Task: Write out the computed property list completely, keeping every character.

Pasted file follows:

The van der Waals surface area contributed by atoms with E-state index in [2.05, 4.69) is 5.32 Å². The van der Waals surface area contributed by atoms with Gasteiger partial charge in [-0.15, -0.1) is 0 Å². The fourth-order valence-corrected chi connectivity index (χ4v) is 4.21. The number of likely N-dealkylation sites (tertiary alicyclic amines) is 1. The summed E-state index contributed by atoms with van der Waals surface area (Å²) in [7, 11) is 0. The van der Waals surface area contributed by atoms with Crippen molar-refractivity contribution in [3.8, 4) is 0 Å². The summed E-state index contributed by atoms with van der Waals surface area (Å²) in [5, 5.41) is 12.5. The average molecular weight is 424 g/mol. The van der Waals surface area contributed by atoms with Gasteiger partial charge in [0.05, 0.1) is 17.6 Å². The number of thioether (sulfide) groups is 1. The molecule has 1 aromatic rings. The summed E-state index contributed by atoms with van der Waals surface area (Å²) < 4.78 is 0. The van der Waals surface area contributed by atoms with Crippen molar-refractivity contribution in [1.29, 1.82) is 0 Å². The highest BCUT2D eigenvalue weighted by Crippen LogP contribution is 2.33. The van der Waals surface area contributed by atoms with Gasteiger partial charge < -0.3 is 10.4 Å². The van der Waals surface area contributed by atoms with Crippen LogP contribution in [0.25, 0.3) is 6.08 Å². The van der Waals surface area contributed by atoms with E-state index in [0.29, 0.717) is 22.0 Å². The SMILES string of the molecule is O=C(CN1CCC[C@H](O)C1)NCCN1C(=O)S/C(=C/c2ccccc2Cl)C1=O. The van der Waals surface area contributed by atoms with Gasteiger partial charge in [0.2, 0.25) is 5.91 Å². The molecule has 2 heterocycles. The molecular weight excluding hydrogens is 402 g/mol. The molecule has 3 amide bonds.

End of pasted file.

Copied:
The van der Waals surface area contributed by atoms with E-state index in [2.05, 4.69) is 5.32 Å². The van der Waals surface area contributed by atoms with Gasteiger partial charge in [-0.15, -0.1) is 0 Å². The fourth-order valence-corrected chi connectivity index (χ4v) is 4.21. The number of likely N-dealkylation sites (tertiary alicyclic amines) is 1. The summed E-state index contributed by atoms with van der Waals surface area (Å²) in [7, 11) is 0. The van der Waals surface area contributed by atoms with Crippen molar-refractivity contribution in [3.8, 4) is 0 Å². The summed E-state index contributed by atoms with van der Waals surface area (Å²) in [5, 5.41) is 12.5. The average molecular weight is 424 g/mol. The van der Waals surface area contributed by atoms with Gasteiger partial charge in [0.05, 0.1) is 17.6 Å². The number of thioether (sulfide) groups is 1. The molecule has 1 aromatic rings. The summed E-state index contributed by atoms with van der Waals surface area (Å²) < 4.78 is 0. The van der Waals surface area contributed by atoms with Crippen molar-refractivity contribution in [1.29, 1.82) is 0 Å². The highest BCUT2D eigenvalue weighted by Crippen LogP contribution is 2.33. The van der Waals surface area contributed by atoms with Gasteiger partial charge < -0.3 is 10.4 Å². The van der Waals surface area contributed by atoms with Crippen LogP contribution in [0.25, 0.3) is 6.08 Å². The van der Waals surface area contributed by atoms with E-state index in [0.29, 0.717) is 22.0 Å². The SMILES string of the molecule is O=C(CN1CCC[C@H](O)C1)NCCN1C(=O)S/C(=C/c2ccccc2Cl)C1=O. The van der Waals surface area contributed by atoms with Gasteiger partial charge in [0.2, 0.25) is 5.91 Å². The molecule has 2 heterocycles. The molecular weight excluding hydrogens is 402 g/mol. The molecule has 3 amide bonds.